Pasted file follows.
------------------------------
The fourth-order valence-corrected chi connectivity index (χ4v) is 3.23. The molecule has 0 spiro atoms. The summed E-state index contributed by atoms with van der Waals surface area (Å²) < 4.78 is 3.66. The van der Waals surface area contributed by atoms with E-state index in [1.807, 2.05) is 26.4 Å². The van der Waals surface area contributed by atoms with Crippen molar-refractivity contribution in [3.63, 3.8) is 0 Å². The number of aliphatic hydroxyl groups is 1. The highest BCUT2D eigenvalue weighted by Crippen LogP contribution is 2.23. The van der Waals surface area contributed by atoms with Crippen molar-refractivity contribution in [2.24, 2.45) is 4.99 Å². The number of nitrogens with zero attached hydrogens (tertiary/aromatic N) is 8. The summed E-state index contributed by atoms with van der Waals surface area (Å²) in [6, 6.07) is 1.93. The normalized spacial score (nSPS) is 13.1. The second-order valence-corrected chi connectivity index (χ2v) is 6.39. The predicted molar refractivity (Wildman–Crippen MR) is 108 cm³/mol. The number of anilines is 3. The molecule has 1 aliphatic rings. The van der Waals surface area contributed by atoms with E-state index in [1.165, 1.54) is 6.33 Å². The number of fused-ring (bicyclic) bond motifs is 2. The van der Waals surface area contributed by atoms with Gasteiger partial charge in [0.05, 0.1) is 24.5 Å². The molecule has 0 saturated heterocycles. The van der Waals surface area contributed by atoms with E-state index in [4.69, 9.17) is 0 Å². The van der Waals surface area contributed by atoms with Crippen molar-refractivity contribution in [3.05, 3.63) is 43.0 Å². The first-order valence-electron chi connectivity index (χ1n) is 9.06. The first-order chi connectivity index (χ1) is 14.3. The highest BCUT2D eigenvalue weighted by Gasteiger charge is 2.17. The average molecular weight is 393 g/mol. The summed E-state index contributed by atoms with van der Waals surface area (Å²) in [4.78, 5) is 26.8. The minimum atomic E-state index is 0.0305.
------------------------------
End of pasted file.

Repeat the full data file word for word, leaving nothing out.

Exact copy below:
The fourth-order valence-corrected chi connectivity index (χ4v) is 3.23. The molecule has 0 spiro atoms. The summed E-state index contributed by atoms with van der Waals surface area (Å²) < 4.78 is 3.66. The van der Waals surface area contributed by atoms with E-state index in [1.807, 2.05) is 26.4 Å². The van der Waals surface area contributed by atoms with Crippen molar-refractivity contribution in [3.63, 3.8) is 0 Å². The number of aliphatic hydroxyl groups is 1. The highest BCUT2D eigenvalue weighted by Crippen LogP contribution is 2.23. The van der Waals surface area contributed by atoms with Crippen molar-refractivity contribution in [2.24, 2.45) is 4.99 Å². The number of nitrogens with zero attached hydrogens (tertiary/aromatic N) is 8. The summed E-state index contributed by atoms with van der Waals surface area (Å²) in [6, 6.07) is 1.93. The normalized spacial score (nSPS) is 13.1. The second-order valence-corrected chi connectivity index (χ2v) is 6.39. The predicted molar refractivity (Wildman–Crippen MR) is 108 cm³/mol. The number of anilines is 3. The molecule has 1 aliphatic rings. The van der Waals surface area contributed by atoms with E-state index in [1.165, 1.54) is 6.33 Å². The number of fused-ring (bicyclic) bond motifs is 2. The van der Waals surface area contributed by atoms with Gasteiger partial charge in [0.05, 0.1) is 24.5 Å². The molecule has 0 saturated heterocycles. The van der Waals surface area contributed by atoms with E-state index in [4.69, 9.17) is 0 Å². The van der Waals surface area contributed by atoms with Crippen molar-refractivity contribution in [3.05, 3.63) is 43.0 Å². The first-order valence-electron chi connectivity index (χ1n) is 9.06. The first-order chi connectivity index (χ1) is 14.3. The highest BCUT2D eigenvalue weighted by Gasteiger charge is 2.17. The average molecular weight is 393 g/mol. The summed E-state index contributed by atoms with van der Waals surface area (Å²) in [4.78, 5) is 26.8. The minimum atomic E-state index is 0.0305.